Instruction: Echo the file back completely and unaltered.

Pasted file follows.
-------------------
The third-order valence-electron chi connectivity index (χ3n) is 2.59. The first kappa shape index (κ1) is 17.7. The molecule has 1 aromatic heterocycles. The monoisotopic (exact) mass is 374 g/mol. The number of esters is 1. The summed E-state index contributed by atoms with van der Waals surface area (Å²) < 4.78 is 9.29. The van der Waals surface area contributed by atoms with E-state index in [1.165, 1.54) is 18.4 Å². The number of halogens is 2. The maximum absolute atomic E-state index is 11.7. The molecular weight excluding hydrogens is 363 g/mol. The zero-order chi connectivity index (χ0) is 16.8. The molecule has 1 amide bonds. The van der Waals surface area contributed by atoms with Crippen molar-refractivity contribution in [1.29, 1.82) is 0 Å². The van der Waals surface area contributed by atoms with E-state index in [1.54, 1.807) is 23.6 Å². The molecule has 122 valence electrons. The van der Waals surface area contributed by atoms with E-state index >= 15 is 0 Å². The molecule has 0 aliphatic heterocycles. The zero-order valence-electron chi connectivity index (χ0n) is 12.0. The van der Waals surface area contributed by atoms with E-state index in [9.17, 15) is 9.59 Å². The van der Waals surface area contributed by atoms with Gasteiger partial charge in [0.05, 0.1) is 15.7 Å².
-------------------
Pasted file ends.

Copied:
The third-order valence-electron chi connectivity index (χ3n) is 2.59. The first kappa shape index (κ1) is 17.7. The molecule has 1 aromatic heterocycles. The monoisotopic (exact) mass is 374 g/mol. The number of esters is 1. The summed E-state index contributed by atoms with van der Waals surface area (Å²) < 4.78 is 9.29. The van der Waals surface area contributed by atoms with E-state index in [1.165, 1.54) is 18.4 Å². The number of halogens is 2. The maximum absolute atomic E-state index is 11.7. The molecular weight excluding hydrogens is 363 g/mol. The zero-order chi connectivity index (χ0) is 16.8. The molecule has 1 amide bonds. The van der Waals surface area contributed by atoms with Crippen molar-refractivity contribution in [1.29, 1.82) is 0 Å². The van der Waals surface area contributed by atoms with E-state index in [1.54, 1.807) is 23.6 Å². The molecule has 122 valence electrons. The van der Waals surface area contributed by atoms with E-state index >= 15 is 0 Å². The molecule has 0 aliphatic heterocycles. The zero-order valence-electron chi connectivity index (χ0n) is 12.0. The van der Waals surface area contributed by atoms with E-state index in [9.17, 15) is 9.59 Å². The van der Waals surface area contributed by atoms with Gasteiger partial charge in [0.05, 0.1) is 15.7 Å².